Three other aspects of the book that I must praise:
1) You had a great and powerful antagonist in Captain Beatty. Let me hearken back to the words of Hitchcock, a story is only as good as its villain, and Beatty is one of the best. He was not simply a man of power, a man who could burn you out and send you to jail, but he was also an intellectual force to be reckoned with on the topic of book-burning, which Montag was ill-equipped to debate. Beatty had seen a few books in his time and read a few and could so easily quote the books he condemned so fervently as leader of the firemen. There was also in Captain Beatty the subtle, yet fascinating, element of self-destruction that was evident in so many other book-lovers. The quotations from books was a clue to his own need for books. Interestingly, a few years after F451 was released, there was a theatrical play, and Bradbury wrote a new scene where Captain Beatty invites Montag to his house and he shows him walls of books.
2) High tension. This single factor alone kept me glued to the book and one cannot over-emphasize the value of great tension in a story. Montag was doing something illegal. You had the nearness of the powerful antagonist, and the immediate, constant threat of being caught. Their very lives were at stake. Their very souls were at stake. You can’t raise the stakes higher than that.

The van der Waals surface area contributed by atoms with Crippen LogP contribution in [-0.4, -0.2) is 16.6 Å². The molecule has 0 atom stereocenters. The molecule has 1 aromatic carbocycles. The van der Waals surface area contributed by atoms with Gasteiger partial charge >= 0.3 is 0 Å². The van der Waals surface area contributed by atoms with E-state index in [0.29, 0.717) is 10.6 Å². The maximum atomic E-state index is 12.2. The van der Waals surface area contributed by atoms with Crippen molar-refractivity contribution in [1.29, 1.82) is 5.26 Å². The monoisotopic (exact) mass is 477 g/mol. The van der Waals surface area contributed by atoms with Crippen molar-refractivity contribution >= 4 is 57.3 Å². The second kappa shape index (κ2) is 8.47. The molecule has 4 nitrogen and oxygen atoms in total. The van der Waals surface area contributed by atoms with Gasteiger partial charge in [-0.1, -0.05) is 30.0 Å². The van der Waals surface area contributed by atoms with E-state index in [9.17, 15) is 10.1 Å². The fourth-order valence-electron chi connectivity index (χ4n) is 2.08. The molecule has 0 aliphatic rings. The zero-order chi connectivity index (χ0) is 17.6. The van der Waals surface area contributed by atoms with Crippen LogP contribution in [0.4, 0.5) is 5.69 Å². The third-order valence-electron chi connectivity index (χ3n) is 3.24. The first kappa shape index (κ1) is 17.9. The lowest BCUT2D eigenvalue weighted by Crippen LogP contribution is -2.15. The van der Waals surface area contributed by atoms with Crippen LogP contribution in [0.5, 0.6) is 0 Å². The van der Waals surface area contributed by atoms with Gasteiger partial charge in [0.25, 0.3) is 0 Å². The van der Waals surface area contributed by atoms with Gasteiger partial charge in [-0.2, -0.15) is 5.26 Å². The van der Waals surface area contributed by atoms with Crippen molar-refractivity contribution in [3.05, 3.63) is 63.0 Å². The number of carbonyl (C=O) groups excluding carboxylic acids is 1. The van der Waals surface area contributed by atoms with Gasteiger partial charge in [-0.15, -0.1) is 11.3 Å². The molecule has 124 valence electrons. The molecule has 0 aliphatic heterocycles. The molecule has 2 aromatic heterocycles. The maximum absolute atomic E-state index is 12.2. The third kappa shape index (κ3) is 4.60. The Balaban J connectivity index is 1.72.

3) Quality treatment of exposition. Do you remember the section in the Raiders Story Conference in which we talked about exposition? Indy was in Cairo with his friend. We're at a scene that we know will be full of exposition, that is, the Staff of Ra was too long for the Germans and they’re digging in the wrong place. So the question was, "what are we going to do to make the scene interesting so the audience doesn’t fall asleep?" And the idea was presented that this exposition could be done over dinner that’s been poisoned. Remember that? I’ve said this repeatedly: great exposition is always spoon-fed to the audience in the context of something else. Well, I couldn’t help but notice that this is exactly what Bradbury did in his book. Brilliantly, in fact. In a scene in which Beatty explains why they burn books, Bradbury feeds the exposition in the context of Montag at home, pretending to be sick in bed but in reality spending the day reading books. He has Captain Beatty visit Montag at home under the pretense of the concerned Captain for his sick fireman but in reality suspicious that Montag is reading books. Montag keeps a book hidden under his pillow, which Mildred finds in front of Beatty and almost reveals as the Captain explains why they burn books. Like the way The Raiders scene kept us on the edge of our seats, this scene was likewise as tense because everything was so close to being taken away from them as we get the exposition fed to us. I loved it!